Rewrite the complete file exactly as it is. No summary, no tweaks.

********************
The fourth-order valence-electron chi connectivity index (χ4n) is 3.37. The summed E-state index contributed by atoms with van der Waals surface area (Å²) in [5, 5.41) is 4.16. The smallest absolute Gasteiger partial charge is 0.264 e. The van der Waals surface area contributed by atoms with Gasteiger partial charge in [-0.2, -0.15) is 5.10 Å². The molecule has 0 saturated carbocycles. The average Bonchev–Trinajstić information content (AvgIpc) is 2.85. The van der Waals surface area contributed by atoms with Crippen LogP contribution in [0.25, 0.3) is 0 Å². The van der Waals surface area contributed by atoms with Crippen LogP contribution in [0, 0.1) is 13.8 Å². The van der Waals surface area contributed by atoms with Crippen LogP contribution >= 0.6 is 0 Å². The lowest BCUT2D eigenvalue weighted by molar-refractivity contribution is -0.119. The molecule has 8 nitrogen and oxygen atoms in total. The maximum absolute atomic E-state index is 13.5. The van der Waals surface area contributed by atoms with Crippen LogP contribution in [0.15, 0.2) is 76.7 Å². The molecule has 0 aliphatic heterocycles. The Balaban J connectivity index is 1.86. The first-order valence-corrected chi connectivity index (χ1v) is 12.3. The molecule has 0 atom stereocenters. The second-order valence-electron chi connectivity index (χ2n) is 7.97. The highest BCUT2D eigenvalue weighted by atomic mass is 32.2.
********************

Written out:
The fourth-order valence-electron chi connectivity index (χ4n) is 3.37. The summed E-state index contributed by atoms with van der Waals surface area (Å²) in [5, 5.41) is 4.16. The smallest absolute Gasteiger partial charge is 0.264 e. The van der Waals surface area contributed by atoms with Gasteiger partial charge in [-0.2, -0.15) is 5.10 Å². The molecule has 0 saturated carbocycles. The average Bonchev–Trinajstić information content (AvgIpc) is 2.85. The van der Waals surface area contributed by atoms with Crippen LogP contribution in [0.25, 0.3) is 0 Å². The van der Waals surface area contributed by atoms with Crippen LogP contribution in [0, 0.1) is 13.8 Å². The van der Waals surface area contributed by atoms with Crippen LogP contribution >= 0.6 is 0 Å². The lowest BCUT2D eigenvalue weighted by molar-refractivity contribution is -0.119. The molecule has 8 nitrogen and oxygen atoms in total. The maximum absolute atomic E-state index is 13.5. The van der Waals surface area contributed by atoms with Crippen LogP contribution in [0.15, 0.2) is 76.7 Å². The molecule has 0 aliphatic heterocycles. The Balaban J connectivity index is 1.86. The first-order valence-corrected chi connectivity index (χ1v) is 12.3. The molecule has 0 atom stereocenters. The second-order valence-electron chi connectivity index (χ2n) is 7.97. The highest BCUT2D eigenvalue weighted by atomic mass is 32.2.